Other than fighting through the story, at a certain point you will gain access to a list of ever-increasing challenge bonus battles (including two endless battles). These will offer you yet more experience as well as precious unique books to augment your protagonist Librarian fighting skills. Bonus battles will be unlocked once you earn enough blue and yellow stars from fighting in normal battles.
Once you complete the normal game, you will unlock the New Game +. This is the story all over again, but at a much harder level, with even better rewards and the ability to upgrade all those unique items you found during the normal game. The New Game + will also have its own bonus battle list.
Let’s quickly deal with this unpleasant business. By default, Defender’s Quest will phone home and send to the developer’s server your playing statistics. What exactly, we don’t know. We are guaranteed however that no personal information is passed, only data on how we play the game. This can be disabled in the game’s Options screen, under a rather equivocal Miscellaneous button. But its turned on by default.
Now, I can for sure understand that data of this type can be of a lot of use to any game designer, but the decision to turn it on or off is mine, never of the game authors. This option should have deserved a whole lot more visibility and require explicit permission. An implicit permission is how things used to be done before we knew any better. Not anymore. It is also expected that these things will be thrown at our face right on the onset of the welcome screen, not to be hidden inside some obscure settings button.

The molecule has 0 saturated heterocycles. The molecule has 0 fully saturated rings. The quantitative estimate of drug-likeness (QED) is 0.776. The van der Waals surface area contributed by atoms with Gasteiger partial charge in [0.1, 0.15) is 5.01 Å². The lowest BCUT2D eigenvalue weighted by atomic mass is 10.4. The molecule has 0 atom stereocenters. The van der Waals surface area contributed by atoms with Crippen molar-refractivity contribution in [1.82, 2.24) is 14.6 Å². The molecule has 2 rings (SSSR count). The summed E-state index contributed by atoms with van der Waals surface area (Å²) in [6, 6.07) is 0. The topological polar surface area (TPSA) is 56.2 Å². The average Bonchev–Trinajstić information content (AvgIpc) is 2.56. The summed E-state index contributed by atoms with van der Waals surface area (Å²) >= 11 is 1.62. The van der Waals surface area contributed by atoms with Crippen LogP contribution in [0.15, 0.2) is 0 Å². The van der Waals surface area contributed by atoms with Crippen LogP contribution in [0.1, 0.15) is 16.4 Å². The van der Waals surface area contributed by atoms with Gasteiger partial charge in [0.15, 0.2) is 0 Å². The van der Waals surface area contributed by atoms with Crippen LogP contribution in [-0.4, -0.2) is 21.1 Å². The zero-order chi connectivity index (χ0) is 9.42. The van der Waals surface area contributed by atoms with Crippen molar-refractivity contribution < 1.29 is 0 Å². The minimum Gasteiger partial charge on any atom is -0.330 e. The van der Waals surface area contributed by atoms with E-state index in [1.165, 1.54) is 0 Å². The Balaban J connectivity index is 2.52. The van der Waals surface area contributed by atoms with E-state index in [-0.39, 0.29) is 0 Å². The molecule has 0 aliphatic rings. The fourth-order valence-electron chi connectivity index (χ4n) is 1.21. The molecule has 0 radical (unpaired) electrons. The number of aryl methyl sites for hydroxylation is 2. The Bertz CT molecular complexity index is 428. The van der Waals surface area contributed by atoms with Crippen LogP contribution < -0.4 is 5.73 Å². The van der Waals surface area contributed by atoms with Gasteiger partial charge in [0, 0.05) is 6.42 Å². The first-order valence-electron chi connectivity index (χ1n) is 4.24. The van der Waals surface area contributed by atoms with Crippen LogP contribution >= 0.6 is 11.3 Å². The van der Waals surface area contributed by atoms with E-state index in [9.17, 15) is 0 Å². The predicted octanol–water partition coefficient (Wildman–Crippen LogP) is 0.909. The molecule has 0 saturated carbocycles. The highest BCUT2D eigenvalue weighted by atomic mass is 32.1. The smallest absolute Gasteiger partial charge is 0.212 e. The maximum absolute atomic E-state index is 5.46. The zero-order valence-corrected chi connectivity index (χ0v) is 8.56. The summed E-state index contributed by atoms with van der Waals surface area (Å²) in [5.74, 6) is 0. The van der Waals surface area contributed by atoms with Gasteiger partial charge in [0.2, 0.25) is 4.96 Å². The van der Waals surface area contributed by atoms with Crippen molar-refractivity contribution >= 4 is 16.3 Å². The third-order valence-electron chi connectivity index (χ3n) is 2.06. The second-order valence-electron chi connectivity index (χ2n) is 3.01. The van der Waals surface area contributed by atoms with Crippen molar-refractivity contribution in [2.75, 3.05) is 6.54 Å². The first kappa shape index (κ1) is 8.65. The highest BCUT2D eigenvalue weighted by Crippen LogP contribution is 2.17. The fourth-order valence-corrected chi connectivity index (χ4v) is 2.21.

Defender’s Quest bridges RPG with Tower Defense and comes up with pure entertainment. It’s a great investment in fun. I’m currently slightly addicted to it and, needs to be said, its been delaying this review for the past few days. How it hasn’t come under my radar until now is something I need to investigate further. Someone, somewhere, is going to pay…
Nicely done pixel art, a healthy dose of casual humor, a good deal of challenge; the game only slacks in the sound department. There’s a charming, slightly retro look to it, coupled with a good deal of taste for RPG stats and skills. From the party and battle screens it becomes obvious there is tactical goodness to explore all around. With its strong unabashed commitment to RPG – and with Tower Defense done in a way that will make you want to keep coming back for more – Defender’s Quest really defines a perfect hybrid genre.
There’s a whole lot more than can be said about Defender’s Quest. But every word I put in here, is one more word stopping you from going out to play the game. So, go do it. Grab your party and visit the Pit, a valley filled with tower defense fun.
Defender’s Quest: Valley of the Forgotten